In the interest of full disclosure, I am a Star Trek fan but not a fanboy. I enjoyed the original series when it was in reruns during the 70’s. I was an occasional watcher of the later series’ but never a full time devotee. Lastly, I admit that I have seen all the previous movies, odds and evens.
I tell you this because watching a Star Trek movie is all about history, your history with the series and movies, the characters history, and your familiarity with the world in which they live. Until now.
Ironically, this latest iteration of the Star Trek series is all about history — and undoing it. This is true of the plot of the movie in which the villain is an angry revenge seeking Romulan (played by Eric Bana) who, by traveling through time, seeks to alter history. By doing so, we know right from the beginning that this movie will be different.
It is in this altered world that we are introduced to the characters that we thought we knew. Director JJ Abrams uses this mechanism to reinvent the history of all the characters, yet they seem guided by fate to assume their proper roles.
Why does this matter? By changing history Abrams is able to tell us their history in a way that is fresh to both trekkie and non-trekkie alike. This results in a movie that is accessible to everyone.
At its core, this movie is an action movie set in the Star Trek universe. Action is the key word. The movie begins with action. The plot is developed through action. The characters are developed through action. This is truly an action movie.
Early in the film we see the birth of James T. Kirk through the action and chaos that surrounds him. In his youth, as can be seen in the trailer for the film, we see his nature through a wild car chase. And it is in action, a fight actually, that he first led to consider joining Starfleet.
It is at Starfleet academy that we begin to meet the other characters with which we are familiar. In all, their main character traits are there but the characters are their own and in no way imitations of the actors who previously portrayed them. This is most remarkable in the character of Leonard ‘Bones’ McCoy who is portrayed by Kiwi Karl Urban. Urban does a remarkable job of picking up many of the mannerisms of the original actor DeForest Kelley, but without resorting to imitation. It is a tightrope walk that he handles magnificently and his performance stands out as a result.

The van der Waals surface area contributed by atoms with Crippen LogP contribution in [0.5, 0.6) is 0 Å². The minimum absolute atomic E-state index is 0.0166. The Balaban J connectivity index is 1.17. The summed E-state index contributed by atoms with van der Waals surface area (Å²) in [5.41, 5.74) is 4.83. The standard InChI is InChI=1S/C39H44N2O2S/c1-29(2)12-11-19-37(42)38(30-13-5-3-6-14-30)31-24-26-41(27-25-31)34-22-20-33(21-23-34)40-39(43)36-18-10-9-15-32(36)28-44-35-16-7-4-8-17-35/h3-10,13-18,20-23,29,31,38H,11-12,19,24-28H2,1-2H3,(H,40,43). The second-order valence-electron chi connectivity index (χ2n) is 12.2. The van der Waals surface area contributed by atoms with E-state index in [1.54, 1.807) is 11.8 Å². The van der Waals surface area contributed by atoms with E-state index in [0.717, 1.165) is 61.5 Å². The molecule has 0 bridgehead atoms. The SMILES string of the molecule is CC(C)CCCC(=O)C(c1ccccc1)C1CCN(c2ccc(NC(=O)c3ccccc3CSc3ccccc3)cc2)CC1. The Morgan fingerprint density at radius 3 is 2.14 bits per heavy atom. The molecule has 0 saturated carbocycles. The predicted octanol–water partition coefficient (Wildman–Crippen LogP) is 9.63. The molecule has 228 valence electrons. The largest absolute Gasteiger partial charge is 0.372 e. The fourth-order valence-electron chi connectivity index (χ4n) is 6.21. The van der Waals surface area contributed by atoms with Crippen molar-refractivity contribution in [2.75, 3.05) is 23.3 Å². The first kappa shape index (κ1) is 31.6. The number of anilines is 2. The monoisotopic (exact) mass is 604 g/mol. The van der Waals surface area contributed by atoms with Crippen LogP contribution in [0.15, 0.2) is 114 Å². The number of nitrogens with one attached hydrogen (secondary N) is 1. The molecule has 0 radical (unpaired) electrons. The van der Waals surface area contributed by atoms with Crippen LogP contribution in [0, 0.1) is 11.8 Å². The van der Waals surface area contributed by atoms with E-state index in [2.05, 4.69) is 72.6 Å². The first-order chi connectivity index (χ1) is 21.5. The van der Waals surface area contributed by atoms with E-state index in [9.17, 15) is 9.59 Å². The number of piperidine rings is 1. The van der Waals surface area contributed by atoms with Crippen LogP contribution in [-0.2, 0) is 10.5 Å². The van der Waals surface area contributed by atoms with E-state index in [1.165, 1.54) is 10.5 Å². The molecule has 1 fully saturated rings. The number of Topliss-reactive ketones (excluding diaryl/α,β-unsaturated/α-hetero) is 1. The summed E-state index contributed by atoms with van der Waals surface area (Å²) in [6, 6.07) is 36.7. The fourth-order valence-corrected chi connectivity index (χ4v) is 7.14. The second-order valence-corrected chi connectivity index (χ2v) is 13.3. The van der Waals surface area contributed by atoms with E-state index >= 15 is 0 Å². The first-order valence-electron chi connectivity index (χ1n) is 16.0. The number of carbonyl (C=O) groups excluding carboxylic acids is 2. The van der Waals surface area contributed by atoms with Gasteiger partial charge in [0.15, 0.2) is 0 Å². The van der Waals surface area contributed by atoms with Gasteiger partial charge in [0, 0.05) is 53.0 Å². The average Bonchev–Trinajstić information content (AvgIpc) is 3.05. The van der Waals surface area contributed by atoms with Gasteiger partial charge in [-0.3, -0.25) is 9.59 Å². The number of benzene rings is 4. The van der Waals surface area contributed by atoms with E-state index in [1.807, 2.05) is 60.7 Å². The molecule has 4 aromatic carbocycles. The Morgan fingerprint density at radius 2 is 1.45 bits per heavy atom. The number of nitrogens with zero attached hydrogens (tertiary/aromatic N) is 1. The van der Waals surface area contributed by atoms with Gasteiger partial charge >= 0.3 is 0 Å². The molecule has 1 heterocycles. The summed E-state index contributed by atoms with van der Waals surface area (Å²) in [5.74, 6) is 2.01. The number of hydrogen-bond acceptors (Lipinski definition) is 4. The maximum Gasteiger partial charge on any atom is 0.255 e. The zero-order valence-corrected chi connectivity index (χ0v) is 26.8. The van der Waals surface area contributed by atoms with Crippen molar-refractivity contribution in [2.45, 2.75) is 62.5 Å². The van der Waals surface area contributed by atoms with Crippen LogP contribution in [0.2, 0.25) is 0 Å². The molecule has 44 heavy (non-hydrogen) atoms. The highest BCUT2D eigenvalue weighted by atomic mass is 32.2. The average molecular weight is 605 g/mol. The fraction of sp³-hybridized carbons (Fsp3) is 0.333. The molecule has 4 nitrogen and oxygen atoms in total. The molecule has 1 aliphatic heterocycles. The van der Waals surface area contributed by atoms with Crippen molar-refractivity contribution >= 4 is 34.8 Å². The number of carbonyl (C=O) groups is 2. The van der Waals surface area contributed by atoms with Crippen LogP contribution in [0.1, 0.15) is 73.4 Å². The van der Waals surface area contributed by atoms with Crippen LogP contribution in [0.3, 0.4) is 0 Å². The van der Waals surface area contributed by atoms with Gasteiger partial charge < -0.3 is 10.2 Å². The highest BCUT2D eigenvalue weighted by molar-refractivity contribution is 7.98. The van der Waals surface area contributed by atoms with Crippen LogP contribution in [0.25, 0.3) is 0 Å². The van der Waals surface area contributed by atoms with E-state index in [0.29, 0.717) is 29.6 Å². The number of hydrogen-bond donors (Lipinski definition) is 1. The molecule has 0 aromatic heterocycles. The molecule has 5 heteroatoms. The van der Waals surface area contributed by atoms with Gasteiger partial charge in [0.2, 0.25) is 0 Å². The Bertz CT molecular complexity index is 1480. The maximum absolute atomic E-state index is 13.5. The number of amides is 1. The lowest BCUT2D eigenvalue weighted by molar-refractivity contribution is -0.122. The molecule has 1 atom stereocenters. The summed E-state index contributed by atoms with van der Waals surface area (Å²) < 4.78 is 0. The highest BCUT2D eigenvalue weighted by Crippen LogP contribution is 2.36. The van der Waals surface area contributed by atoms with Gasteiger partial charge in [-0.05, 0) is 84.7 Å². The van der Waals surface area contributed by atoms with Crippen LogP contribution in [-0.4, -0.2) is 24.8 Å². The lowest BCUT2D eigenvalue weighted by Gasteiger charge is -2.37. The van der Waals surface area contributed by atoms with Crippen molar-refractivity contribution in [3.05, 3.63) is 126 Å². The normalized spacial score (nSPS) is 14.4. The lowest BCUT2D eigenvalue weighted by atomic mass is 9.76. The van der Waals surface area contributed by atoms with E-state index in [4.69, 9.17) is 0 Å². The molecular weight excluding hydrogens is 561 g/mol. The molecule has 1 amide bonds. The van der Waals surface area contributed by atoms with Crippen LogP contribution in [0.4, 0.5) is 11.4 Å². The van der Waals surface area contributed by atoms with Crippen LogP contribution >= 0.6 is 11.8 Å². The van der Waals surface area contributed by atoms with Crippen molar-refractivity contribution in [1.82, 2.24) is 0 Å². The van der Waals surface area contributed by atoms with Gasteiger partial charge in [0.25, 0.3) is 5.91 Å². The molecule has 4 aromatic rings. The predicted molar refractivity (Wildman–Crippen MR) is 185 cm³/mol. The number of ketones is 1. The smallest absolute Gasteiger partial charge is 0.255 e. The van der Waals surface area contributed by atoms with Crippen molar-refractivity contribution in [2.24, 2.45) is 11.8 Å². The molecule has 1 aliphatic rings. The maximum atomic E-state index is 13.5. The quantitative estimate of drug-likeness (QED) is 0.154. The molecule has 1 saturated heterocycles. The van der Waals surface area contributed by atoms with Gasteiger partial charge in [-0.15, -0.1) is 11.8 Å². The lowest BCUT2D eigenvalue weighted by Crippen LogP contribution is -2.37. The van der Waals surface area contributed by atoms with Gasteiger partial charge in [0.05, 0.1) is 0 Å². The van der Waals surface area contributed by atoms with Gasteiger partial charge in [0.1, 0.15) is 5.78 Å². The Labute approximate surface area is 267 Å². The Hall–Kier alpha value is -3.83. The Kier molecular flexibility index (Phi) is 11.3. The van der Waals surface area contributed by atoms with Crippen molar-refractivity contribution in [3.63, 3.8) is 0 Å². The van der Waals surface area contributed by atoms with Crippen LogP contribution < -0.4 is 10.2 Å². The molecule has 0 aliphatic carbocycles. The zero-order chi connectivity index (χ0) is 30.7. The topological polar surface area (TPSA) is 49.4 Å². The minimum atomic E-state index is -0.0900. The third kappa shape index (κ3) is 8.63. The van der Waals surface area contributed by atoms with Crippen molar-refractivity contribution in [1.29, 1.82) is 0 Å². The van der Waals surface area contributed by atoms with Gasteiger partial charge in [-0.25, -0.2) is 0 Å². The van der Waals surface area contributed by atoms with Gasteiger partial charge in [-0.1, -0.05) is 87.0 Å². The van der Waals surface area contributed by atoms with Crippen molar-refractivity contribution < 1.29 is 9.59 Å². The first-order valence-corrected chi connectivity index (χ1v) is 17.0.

Chris Pine plays Jim Kirk with all the same swagger as William Shatner but without any of the ticks. Pine’s Kirk is a brash and arrogant young officer. It is his brashness and arrogance that are always simultaneously his best and worst qualities. Zachary Quinto’s Spock is also well done. He looks remarkably like a young Leonard Nimoy and does a good job of barely concealing the emotion that rages inside of the half Vulcan/half human.
Abrams does a good job of handling history and character development in what is otherwise non-stop action. It is worth noting that this movie is actually very funny along the way with humorous quips laced throughout each action sequence.
The movie is violent but filmed in a such a fast paced way that it never dwells on it. Most of the violence is on such a grand scale that it does not overwhelm. Kirk’s womanizing is established in the film through a brief sequence of sexual innuendo and with two female characters in their underwear. This makes the movie unsuitable for younger viewers as does the use of a few profanities.
Overall, this movie is an enjoyable roller coaster ride that will appeal to anyone who likes action films, regardless of your history with the franchise.
Suitable for teenagers and adults.
Brief Sexual Innuendo and brief partial undress.